- It's commonly commented that Elsa got all the magic powers in the family, but could Anna have subtler ones too? This would explain her ability to walk through the frozen landscape and even have her clothes and legs soaked in freezing water without hypothermia, her ability to wear skates made of ice in the ending, and her turning to ice at exactly the right moment to save Elsa from Hans. Granted, her power isn't strong enough to stop her head or heart being frozen, but that's not due to surrounding cold but due to a direct hit from Elsa's magic, which is probably a whole new level (Elsa herself might have trouble with that, after all - we never see her blast herself!)
- Really that's no different than Aladdin being able to survive in the Arctic for a few minutes in hot weather clothes. Word of God is that Anna has no tangible magical powers.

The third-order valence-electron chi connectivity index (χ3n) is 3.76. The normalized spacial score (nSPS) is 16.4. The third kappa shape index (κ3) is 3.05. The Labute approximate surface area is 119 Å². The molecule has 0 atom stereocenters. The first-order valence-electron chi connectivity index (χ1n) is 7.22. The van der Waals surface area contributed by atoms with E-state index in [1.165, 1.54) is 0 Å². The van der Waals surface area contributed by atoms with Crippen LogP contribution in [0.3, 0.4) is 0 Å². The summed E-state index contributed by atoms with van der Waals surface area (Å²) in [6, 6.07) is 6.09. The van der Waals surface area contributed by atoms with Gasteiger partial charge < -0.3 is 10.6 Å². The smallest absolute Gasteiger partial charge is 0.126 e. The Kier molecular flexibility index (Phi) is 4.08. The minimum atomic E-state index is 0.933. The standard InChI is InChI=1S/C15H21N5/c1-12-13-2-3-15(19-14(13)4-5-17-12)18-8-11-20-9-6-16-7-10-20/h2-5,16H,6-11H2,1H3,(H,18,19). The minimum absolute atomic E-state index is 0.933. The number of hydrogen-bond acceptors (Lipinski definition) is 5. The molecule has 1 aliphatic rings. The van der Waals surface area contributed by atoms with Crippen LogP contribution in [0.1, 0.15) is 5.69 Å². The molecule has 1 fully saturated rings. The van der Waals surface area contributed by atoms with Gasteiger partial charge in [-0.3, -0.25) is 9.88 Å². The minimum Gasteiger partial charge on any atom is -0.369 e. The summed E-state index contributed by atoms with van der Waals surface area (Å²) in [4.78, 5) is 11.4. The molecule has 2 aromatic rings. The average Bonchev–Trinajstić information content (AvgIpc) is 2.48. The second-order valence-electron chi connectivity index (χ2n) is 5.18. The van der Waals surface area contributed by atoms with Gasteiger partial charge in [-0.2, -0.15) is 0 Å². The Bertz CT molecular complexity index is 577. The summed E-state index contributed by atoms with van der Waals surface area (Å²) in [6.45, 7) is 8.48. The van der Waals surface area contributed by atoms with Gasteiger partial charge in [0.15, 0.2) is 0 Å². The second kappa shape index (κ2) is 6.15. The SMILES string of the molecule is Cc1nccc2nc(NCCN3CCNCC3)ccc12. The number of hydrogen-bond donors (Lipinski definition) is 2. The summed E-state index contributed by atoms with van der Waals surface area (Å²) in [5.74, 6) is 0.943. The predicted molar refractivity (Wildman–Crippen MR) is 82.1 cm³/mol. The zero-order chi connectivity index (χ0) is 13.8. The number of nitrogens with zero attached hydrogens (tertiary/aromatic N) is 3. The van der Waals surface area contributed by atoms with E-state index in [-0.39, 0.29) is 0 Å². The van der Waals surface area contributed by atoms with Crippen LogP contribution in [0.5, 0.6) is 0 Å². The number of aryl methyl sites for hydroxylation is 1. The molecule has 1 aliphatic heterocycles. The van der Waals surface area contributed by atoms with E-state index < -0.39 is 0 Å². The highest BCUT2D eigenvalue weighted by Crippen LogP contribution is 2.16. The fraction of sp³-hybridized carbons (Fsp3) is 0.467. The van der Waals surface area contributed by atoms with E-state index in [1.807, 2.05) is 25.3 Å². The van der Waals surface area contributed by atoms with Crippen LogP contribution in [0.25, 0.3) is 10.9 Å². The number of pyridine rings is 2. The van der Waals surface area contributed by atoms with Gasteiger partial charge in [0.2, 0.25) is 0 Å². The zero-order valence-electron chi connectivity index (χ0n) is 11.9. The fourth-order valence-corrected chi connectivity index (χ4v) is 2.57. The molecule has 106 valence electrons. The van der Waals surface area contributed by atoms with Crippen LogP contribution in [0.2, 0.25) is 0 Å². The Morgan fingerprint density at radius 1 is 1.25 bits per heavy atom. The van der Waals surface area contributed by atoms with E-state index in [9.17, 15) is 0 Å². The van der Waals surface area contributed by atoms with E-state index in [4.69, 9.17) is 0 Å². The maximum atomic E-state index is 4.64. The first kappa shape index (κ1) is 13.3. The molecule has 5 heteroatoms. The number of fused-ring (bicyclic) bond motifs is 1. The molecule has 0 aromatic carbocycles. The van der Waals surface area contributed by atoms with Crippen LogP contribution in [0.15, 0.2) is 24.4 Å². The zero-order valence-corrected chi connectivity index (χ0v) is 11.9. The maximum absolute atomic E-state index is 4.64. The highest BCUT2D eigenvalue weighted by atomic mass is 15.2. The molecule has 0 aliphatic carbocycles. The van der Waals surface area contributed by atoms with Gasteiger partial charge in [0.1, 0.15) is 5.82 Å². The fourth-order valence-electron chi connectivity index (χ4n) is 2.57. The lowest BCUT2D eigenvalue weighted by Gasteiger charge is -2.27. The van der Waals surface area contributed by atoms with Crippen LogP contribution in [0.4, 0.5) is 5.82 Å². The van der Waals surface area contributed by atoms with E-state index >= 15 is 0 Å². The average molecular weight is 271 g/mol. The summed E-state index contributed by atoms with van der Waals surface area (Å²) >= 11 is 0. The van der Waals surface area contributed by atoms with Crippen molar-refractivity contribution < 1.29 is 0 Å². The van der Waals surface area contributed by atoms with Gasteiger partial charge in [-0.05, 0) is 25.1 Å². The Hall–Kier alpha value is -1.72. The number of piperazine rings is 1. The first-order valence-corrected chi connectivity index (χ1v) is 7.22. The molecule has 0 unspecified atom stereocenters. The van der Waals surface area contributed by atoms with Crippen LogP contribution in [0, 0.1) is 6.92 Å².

- Not to be rude or anything, but...how does wearing ice skates made out of ice hint toward Anna having powers of her own?
Currency in Arendelle
- What exactly would the currency in Arendelle be? Money clearly exists since Oaken tries to get Kristoff to pay him four times what Kristoff has in his pockets for the rope and axe, but they never mention the name of the currency.
- The Scandinavian countries had different currency names prior to the Scandinavian currency union in the 1870s, but they all subdivided into units called Skillings or Shillings and Pennings or Pennies.
The ice blocks on Kristoff's sled